Chicago and northeast Indiana have been prone to flooding for years, he said. Separating the watersheds offers an opportunity to modernize Chicago's water-distribution and wastewater networks, Mr. Henderson said.
The U.S. Army Corps of Engineers, in a 232-page report to Congress on Monday, listed a complete hydrological separation of the two watersheds among eight options for turning away Asian carp and a dozen other would-be exotics threatening to invade the Great Lakes system through Chicago-area waterways.
One option called for the status quo, which several Great Lakes congressmen and senators have dismissed as unacceptable.
Another calls for the status quo with $68 million a year on anything from poisons to public relations.
The other six call for physical barriers or construction work ranging from $7.8 billion to $18.4 billion. In many cases, the highest-priced items aren't the barriers themselves, but tunnels and other devices that would be needed to deliver better water and reduce flooding risk for the Chicago area.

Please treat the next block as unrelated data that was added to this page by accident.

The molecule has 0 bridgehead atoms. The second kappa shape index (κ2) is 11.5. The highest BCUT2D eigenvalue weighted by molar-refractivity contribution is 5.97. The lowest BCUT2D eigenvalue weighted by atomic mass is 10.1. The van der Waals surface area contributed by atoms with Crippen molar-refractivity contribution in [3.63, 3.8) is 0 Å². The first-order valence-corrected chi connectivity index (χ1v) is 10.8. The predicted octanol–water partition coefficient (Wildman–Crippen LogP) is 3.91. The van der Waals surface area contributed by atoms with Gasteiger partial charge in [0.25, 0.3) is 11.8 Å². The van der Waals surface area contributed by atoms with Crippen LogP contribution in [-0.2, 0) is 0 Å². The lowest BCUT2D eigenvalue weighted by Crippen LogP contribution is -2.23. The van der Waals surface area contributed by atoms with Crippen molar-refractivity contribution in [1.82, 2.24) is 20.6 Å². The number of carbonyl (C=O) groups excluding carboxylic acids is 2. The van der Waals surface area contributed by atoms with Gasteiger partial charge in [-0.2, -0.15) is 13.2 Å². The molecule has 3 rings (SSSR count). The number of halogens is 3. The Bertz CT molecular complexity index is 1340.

“We have to make this more than a project with a single point or some abstract Great Lakes issue,” Mr. Henderson said. “We need to show this is not just about re-plumbing Chicago. It's about fixing a national problem.”
Congress is more likely to support the plan if it sees benefits for other watersheds, such as the Mississippi and the Gulf of Mexico, he said.
The Chicago-area waterways were built more than 100 years ago to send sewage from that metropolitan area downstream.
Redesigning the system could bring more modern sewage treatment, help improve the water quality of the Mississippi and related streams and, to some degree, help reduce sewage that contributes to the Gulf's dead zones, Mr. Henderson said.
It also could improve transportation into the nation's heartland by enhancing limited shipping that occurs there now with more rail and truck transportation, he said.
The concept, though, is not embraced by the shipping industry.
Tom Allegretti, American Waterways Operators president and chief executive officer, said the tugboat, towboat, and barge industry recognize the need to fend off invasive species.